The tomatoes of my childhood were sliced and adorned with a dollop of Hellman’s mayonnaise. A frequent accompaniment included corn on the cob and boiled potatoes. The salt and butter we laid on would have present-day nutritionists staging interventions.

Mom cut her corn off the cob and ate it over smashed potatoes—polite and tidy. Dad contended with his right out of the pot, and decades later I can summon the spectacle, the wonder of the sight. He seemed annoyed with the corn, as though it had done something that rubbed him the wrong way, and he meant to show those kernels in no uncertain terms who was boss.

Manners were observed around the Coleman table and on relatives’ patios, so there were never smacking sounds or slack-mouthed chomping. Ah, but Dad’s singleness of purpose, eyebrows drawn down as if his whole face were lending force to the chewing, and the crimson glimmer of his lips from all that butter and salt fill me with a son’s quirky pride: “Look at my dad have a go at that cob of corn!” I want to say. “Isn’t that something to behold?”

Kathy’s small corn crop

Within a few weeks I’ll be cheering Kathy when her first ready corn comes marching through the back door. She planted a raised bed of it on a whim, and the growth has been steady. We’ll get at least a few meals out of the experiment.

My wife’s crop won’t taste like the stuff Dad attacked and Mom mixed with her potatoes. The family palate of my youth called for what I now realize were plump, starchy kernels that owed most of their savor to what got slathered and sprinkled on them. Over time Kathy has converted me to sweet corn, which doesn’t demand the full, heart-clogging, blood pressure raising treatment, though that doesn’t make me cut back. In my case, excess in its many expressions is hereditary.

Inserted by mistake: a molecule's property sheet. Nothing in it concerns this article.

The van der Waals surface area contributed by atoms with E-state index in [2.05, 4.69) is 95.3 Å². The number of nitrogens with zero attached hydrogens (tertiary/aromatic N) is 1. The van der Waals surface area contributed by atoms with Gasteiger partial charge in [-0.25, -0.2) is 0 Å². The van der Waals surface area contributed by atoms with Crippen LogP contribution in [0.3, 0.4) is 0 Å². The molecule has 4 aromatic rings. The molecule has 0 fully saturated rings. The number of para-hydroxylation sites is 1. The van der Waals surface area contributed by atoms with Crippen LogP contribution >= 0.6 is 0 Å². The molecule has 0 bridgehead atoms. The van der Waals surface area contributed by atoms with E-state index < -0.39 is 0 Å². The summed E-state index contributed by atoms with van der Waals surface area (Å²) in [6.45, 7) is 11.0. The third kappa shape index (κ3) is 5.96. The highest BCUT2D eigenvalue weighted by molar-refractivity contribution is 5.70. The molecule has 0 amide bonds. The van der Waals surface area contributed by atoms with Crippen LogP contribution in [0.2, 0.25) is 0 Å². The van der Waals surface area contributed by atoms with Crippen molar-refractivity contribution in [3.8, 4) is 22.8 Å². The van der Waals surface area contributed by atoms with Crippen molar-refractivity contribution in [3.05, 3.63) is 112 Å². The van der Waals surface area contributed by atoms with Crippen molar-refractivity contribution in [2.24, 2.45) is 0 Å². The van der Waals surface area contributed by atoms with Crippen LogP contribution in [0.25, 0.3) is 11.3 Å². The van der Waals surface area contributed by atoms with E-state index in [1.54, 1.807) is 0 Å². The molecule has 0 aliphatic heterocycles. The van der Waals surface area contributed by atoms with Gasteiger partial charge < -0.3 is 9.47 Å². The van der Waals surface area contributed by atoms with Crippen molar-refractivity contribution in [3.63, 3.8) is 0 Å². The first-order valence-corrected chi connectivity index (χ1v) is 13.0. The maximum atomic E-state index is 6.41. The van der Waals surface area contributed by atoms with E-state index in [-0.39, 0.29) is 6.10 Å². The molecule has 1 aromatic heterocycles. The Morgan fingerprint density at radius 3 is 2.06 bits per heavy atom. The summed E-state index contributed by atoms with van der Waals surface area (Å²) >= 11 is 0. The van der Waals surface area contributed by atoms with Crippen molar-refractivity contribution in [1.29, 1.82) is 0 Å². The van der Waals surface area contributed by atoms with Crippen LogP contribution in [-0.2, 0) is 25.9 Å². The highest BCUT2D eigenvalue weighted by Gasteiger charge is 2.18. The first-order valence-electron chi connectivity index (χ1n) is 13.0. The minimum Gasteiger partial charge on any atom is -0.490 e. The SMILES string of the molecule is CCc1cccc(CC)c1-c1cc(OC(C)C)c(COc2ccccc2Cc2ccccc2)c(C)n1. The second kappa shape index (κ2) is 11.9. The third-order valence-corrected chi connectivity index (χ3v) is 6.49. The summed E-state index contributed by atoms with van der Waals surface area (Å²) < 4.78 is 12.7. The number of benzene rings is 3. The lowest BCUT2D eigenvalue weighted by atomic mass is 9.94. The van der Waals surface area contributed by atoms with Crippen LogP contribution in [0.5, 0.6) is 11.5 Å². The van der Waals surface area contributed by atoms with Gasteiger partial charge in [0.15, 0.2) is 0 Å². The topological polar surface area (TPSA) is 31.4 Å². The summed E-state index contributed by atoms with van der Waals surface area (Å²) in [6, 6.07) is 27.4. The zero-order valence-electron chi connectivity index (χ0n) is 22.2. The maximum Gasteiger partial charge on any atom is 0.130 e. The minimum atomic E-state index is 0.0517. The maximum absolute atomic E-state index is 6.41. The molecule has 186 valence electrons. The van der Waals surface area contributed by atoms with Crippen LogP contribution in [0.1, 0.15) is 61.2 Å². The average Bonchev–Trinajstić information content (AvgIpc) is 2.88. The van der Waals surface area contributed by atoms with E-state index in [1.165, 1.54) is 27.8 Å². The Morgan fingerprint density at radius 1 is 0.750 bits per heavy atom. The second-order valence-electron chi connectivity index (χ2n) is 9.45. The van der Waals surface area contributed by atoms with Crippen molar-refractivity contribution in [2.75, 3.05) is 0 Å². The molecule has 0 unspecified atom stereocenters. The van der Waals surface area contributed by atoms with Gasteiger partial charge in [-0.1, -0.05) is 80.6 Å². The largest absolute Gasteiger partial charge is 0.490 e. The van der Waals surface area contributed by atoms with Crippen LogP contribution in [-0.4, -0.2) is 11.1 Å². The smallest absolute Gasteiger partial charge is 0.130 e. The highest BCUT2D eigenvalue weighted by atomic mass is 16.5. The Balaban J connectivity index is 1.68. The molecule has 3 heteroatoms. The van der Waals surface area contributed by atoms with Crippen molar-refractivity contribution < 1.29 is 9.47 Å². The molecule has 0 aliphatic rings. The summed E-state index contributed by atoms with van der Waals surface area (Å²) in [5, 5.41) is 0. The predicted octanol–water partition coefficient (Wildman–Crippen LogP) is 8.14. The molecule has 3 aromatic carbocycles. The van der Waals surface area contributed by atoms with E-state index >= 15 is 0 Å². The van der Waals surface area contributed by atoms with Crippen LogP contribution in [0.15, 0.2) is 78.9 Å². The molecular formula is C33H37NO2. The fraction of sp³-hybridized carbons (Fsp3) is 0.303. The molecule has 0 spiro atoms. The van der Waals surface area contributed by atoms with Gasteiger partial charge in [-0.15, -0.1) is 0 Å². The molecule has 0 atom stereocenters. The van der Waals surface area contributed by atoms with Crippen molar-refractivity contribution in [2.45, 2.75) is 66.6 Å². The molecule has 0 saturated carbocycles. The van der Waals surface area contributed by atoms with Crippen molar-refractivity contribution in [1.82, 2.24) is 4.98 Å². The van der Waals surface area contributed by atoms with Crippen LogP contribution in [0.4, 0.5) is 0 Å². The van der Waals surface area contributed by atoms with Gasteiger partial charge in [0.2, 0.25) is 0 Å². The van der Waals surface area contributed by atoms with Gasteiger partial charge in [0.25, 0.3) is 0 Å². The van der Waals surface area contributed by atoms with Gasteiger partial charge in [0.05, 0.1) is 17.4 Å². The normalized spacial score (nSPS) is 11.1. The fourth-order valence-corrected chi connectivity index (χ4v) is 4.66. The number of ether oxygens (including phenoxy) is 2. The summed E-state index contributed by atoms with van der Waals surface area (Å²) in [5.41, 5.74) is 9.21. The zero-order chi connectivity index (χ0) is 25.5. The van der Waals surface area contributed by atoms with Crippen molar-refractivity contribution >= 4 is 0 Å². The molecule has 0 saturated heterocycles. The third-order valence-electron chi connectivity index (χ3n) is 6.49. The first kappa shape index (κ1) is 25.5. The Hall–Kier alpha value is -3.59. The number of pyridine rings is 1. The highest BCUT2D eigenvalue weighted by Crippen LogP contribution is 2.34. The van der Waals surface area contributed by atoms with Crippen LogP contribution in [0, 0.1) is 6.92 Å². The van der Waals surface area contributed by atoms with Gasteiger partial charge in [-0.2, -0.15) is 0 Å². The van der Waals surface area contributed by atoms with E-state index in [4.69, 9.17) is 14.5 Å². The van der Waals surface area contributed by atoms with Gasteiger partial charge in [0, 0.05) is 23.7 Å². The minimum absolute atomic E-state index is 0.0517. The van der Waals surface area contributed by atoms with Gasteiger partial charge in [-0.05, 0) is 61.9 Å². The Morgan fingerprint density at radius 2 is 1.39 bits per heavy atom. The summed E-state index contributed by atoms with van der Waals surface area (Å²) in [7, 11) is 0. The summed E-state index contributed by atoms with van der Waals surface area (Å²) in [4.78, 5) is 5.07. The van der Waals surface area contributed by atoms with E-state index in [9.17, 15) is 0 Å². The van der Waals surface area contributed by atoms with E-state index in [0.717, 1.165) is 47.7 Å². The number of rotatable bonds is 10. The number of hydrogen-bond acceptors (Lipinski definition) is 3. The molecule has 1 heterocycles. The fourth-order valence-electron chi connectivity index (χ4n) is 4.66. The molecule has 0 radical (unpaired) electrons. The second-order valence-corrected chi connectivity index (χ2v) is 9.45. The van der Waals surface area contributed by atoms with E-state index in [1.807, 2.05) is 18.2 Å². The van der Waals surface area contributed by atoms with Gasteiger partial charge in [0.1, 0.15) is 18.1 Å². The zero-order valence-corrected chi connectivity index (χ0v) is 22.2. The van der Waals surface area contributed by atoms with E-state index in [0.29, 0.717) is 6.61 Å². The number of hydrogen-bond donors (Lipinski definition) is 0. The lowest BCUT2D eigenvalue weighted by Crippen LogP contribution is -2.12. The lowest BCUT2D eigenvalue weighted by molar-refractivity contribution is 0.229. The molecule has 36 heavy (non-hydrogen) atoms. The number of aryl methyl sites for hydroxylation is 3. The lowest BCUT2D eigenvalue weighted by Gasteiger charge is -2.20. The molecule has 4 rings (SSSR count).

Some things last forever, but I try to relax about what doesn’t. “The grass withereth, the flower fadeth.” I left tomato and mayonnaise on white bread behind at my childhood home on Wagner Avenue. Now whole grain and sharp cheddar cheese join what’s always been the same: fat slices of a Big Boy and Hellman’s and too much salt. And the ears I shuck for Sunday dinners aren’t deep yellow like they used to be.

But no worries. As long as tomatoes and corn are on the table, the past is preserved. I can stop and appreciate my dad’s enthusiasm. I can see—as in this moment—Mom in her sleeveless blouse, sitting beside me. She had a large vaccination scar on her shoulder. I had almost forgotten.

Tomatoes just as Mom would have eaten them

As far as I know, Mom never cooked down tomatoes and froze them in plastic bags, which is what I’ll be doing soon. She was a canner who considered stewed tomatoes vegetable enough for any meal.

Before leaving for work this morning, Kathy said that she expects to smell tomatoes bubbling away when she gets home. The steam, rich and sweet, will cloud my glasses and set me to dreaming of a table with a place for every family at a feast that has no end.

Oniontown Pastoral: An Old Friend with a New Name

Oniontown Pastoral: An Old Friend with a New Name